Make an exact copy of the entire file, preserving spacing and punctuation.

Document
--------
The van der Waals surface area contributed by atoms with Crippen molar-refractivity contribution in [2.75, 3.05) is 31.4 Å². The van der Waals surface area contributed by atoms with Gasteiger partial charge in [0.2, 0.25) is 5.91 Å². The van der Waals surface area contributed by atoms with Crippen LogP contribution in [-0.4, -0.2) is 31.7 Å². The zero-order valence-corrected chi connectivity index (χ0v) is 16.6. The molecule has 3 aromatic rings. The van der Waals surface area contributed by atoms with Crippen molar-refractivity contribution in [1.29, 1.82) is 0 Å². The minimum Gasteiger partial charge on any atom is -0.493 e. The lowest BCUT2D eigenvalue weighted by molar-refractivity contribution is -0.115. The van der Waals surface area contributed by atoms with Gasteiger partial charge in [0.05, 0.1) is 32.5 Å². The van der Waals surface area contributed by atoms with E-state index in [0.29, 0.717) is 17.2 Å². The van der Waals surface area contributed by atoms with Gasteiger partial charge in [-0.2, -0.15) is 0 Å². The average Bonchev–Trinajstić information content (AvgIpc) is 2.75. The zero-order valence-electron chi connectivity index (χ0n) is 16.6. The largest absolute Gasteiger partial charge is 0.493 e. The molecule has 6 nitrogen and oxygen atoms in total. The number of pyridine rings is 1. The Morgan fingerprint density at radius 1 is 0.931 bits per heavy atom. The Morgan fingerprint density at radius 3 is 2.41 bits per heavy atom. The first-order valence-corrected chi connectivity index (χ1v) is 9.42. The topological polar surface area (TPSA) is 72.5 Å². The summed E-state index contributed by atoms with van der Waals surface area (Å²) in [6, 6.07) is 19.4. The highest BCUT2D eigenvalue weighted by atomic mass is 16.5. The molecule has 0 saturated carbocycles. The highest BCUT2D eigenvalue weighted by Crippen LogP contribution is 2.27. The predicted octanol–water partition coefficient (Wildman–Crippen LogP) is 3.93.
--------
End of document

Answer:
The van der Waals surface area contributed by atoms with Crippen molar-refractivity contribution in [2.75, 3.05) is 31.4 Å². The van der Waals surface area contributed by atoms with Gasteiger partial charge in [0.2, 0.25) is 5.91 Å². The van der Waals surface area contributed by atoms with Crippen LogP contribution in [-0.4, -0.2) is 31.7 Å². The zero-order valence-corrected chi connectivity index (χ0v) is 16.6. The molecule has 3 aromatic rings. The van der Waals surface area contributed by atoms with Crippen molar-refractivity contribution in [1.29, 1.82) is 0 Å². The minimum Gasteiger partial charge on any atom is -0.493 e. The lowest BCUT2D eigenvalue weighted by molar-refractivity contribution is -0.115. The van der Waals surface area contributed by atoms with Gasteiger partial charge in [0.05, 0.1) is 32.5 Å². The van der Waals surface area contributed by atoms with E-state index in [0.29, 0.717) is 17.2 Å². The van der Waals surface area contributed by atoms with Gasteiger partial charge in [-0.2, -0.15) is 0 Å². The average Bonchev–Trinajstić information content (AvgIpc) is 2.75. The zero-order valence-electron chi connectivity index (χ0n) is 16.6. The largest absolute Gasteiger partial charge is 0.493 e. The molecule has 6 nitrogen and oxygen atoms in total. The number of pyridine rings is 1. The Morgan fingerprint density at radius 1 is 0.931 bits per heavy atom. The Morgan fingerprint density at radius 3 is 2.41 bits per heavy atom. The first-order valence-corrected chi connectivity index (χ1v) is 9.42. The topological polar surface area (TPSA) is 72.5 Å². The summed E-state index contributed by atoms with van der Waals surface area (Å²) in [6, 6.07) is 19.4. The highest BCUT2D eigenvalue weighted by atomic mass is 16.5. The molecule has 0 saturated carbocycles. The highest BCUT2D eigenvalue weighted by Crippen LogP contribution is 2.27. The predicted octanol–water partition coefficient (Wildman–Crippen LogP) is 3.93.